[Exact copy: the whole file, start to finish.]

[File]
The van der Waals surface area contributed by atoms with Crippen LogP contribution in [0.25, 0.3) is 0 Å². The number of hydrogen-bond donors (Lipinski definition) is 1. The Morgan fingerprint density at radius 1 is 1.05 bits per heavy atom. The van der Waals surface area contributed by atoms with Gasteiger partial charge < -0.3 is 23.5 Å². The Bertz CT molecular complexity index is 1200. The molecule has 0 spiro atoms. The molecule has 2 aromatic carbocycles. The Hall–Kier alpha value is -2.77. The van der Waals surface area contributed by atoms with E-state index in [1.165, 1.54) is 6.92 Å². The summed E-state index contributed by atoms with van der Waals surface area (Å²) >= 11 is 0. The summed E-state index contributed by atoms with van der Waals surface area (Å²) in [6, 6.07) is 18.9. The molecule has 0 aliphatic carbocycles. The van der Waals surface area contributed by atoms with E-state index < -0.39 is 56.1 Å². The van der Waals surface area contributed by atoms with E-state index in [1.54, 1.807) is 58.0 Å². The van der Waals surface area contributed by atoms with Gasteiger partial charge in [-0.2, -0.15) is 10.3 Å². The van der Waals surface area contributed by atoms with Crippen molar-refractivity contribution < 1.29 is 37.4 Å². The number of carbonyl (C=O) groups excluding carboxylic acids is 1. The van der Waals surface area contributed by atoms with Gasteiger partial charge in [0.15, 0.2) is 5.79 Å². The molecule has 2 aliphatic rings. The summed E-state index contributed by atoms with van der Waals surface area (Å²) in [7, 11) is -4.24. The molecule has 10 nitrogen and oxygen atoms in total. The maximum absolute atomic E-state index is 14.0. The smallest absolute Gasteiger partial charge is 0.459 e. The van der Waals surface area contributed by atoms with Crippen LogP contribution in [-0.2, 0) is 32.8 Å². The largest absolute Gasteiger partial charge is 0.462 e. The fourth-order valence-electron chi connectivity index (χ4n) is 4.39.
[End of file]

The van der Waals surface area contributed by atoms with Crippen LogP contribution in [0.25, 0.3) is 0 Å². The number of hydrogen-bond donors (Lipinski definition) is 1. The Morgan fingerprint density at radius 1 is 1.05 bits per heavy atom. The van der Waals surface area contributed by atoms with Gasteiger partial charge < -0.3 is 23.5 Å². The Bertz CT molecular complexity index is 1200. The molecule has 0 spiro atoms. The molecule has 2 aromatic carbocycles. The Hall–Kier alpha value is -2.77. The van der Waals surface area contributed by atoms with E-state index in [1.165, 1.54) is 6.92 Å². The summed E-state index contributed by atoms with van der Waals surface area (Å²) >= 11 is 0. The summed E-state index contributed by atoms with van der Waals surface area (Å²) in [6, 6.07) is 18.9. The molecule has 0 aliphatic carbocycles. The van der Waals surface area contributed by atoms with E-state index < -0.39 is 56.1 Å². The van der Waals surface area contributed by atoms with E-state index in [1.54, 1.807) is 58.0 Å². The van der Waals surface area contributed by atoms with Gasteiger partial charge in [-0.2, -0.15) is 10.3 Å². The van der Waals surface area contributed by atoms with Crippen molar-refractivity contribution < 1.29 is 37.4 Å². The number of carbonyl (C=O) groups excluding carboxylic acids is 1. The van der Waals surface area contributed by atoms with Gasteiger partial charge in [0.15, 0.2) is 5.79 Å². The molecule has 2 aliphatic rings. The summed E-state index contributed by atoms with van der Waals surface area (Å²) in [7, 11) is -4.24. The molecule has 10 nitrogen and oxygen atoms in total. The maximum absolute atomic E-state index is 14.0. The smallest absolute Gasteiger partial charge is 0.459 e. The van der Waals surface area contributed by atoms with Crippen LogP contribution in [-0.2, 0) is 32.8 Å². The largest absolute Gasteiger partial charge is 0.462 e. The fourth-order valence-electron chi connectivity index (χ4n) is 4.39.